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Avalanche top scout believes forward is best option

Wednesday, 06.26.2013 / 3:23 PM / 2013 NHL Draft

By Rick Sadowski  -  NHL.com Correspondent

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Avalanche top scout believes forward is best option
Colorado Avalanche top scout Rick Pracey believes selecting one of three top forwards with the first pick of the 2013 NHL Draft is the franchise's best option

DENVER -- In keeping with a philosophy of drafting the player they believe to be the best available rather than for need, the Colorado Avalanche likely will select Halifax Mooseheads center Nathan MacKinnon with the first pick in the 2013 NHL Draft on Sunday (3 p.m. ET; NBCSN, TSN), rather than Portland Winterhawks defenseman Seth Jones.

Wednesday, Rick Pracey, the Avalanche's director of amateur scouting, reiterated earlier comments by executive vice president of hockey operations Joe Sakic and coach Patrick Roy that the team is leaning toward selecting one of three forwards with the top pick, and that MacKinnon is the front-runner.

The Avalanche haven't ruled out trading the pick and have generated plenty of interest from other teams, but MacKinnon has moved to the top of the team's list if it stays at No. 1. Halifax left wing Jonathan Drouin and Aleksander Barkov, a center with Tappara in Finland, are the other forwards under consideration.

Why a forward rather than a defenseman? The Avalanche already have several young forwards, Matt Duchene, Paul Stastny, Ryan O'Reilly and Gabriel Landeskog.

"We believe they offer transitional offense at the [NHL] level, and that is something that is very coveted," Pracey said of MacKinnon, Drouin and Barkov. "If you look even recently at the top five scorers in terms of point production in the League, all of the top five were first-overall picks. If you look at the past five years in the top-20 scoring, a good percentage of them were top-five picks in the draft.

"We think it's a special day for our franchise. We see this as an opportunity to add a potential core player, a building block for the next 15 years, a player who is NHL-ready."

Most experts tabbed Jones as the Avalanche's probable top pick after the team won the NHL Draft Lottery on April 29. The Avalanche, who finished 29th in the League standings, need plenty of help on defense and Jones is a talented 6-foot-3.5, 205-pound blueliner who learned to play hockey in the Denver suburbs and whose father, Ronald "Popeye" Jones, spent part of his NBA career with the Denver Nuggets. He is considered the best defensive prospect in several years.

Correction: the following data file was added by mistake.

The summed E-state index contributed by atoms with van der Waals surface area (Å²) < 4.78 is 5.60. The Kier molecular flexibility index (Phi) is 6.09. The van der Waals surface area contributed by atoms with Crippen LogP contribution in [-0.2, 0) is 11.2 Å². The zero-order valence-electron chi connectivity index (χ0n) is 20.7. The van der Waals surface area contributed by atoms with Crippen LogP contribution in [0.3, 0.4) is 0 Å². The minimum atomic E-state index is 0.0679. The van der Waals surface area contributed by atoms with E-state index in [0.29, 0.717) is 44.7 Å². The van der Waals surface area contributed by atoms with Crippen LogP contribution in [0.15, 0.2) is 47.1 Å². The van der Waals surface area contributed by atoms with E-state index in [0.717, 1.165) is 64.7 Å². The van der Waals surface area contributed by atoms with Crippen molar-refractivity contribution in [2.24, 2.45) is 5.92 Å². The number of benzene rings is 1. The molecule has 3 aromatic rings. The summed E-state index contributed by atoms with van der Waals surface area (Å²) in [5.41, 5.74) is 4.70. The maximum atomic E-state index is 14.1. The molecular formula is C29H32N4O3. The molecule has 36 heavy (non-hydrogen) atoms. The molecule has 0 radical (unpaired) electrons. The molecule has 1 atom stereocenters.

Any reason Jones' stock apparently has dipped in the Avalanche's eyes?

"Nothing in particular," Pracey said. "Seth Jones is a very, very good player. He has good size, elite skating ability, he can move the puck. He's going to be a very good player in this League and we still have a high amount of interest in him."

Twelve defensemen have been taken with the first pick since the NHL instituted the draft in 1963, and few went on to have elite careers. The Avalanche's Erik Johnson was the last defenseman taken first, by the St. Louis Blues in 2006, and he has yet to live up to expectations.

"I think it's the nature of the position and the responsibilities that go with it," Pracey said. "The development curve, the adjustment to the League in terms of size … another argument is their ability to handle big men."

MacKinnon, 6-foot, 182 pounds, missed some time with a knee injury this season but finished with 32 goals and 43 assists in 44 Quebec Major Junior Hockey League games. Fully recovered for the playoffs, he had 11 goals and 22 assists in 17 games and led Halifax to the Memorial Cup championship while earning most valuable player. MacKinnon had a hat trick in the Mooseheads' title-clinching 6-4 win against Jones' Winterhawks.

Pracey said the impressive postseason performance didn't necessarily move him to the top of the Avalanche's list.

"We're very cautious about tournament play," he said. "League play is something that overrides a lot of things in terms of our evaluations. But in saying that, it's difficult not to appreciate the way Nathan stepped up and delivered at key times. I don't think the Memorial Cup was a 100-percent factor. Is it a factor? Maybe a shade."

The Avalanche never have had the first pick since the franchise moved from Quebec to Denver in time for the 1995-96 season. The Nordiques drafted first three times, choosing Mats Sundin in 1989, Owen Nolan in 1990 and Eric Lindros in 1991. The Avalanche's previous high pick came in 2011, when Landeskog was taken with the second choice.

The Avalanche have seven picks for this year's draft, one in each round, including the second pick in rounds 2 through 7.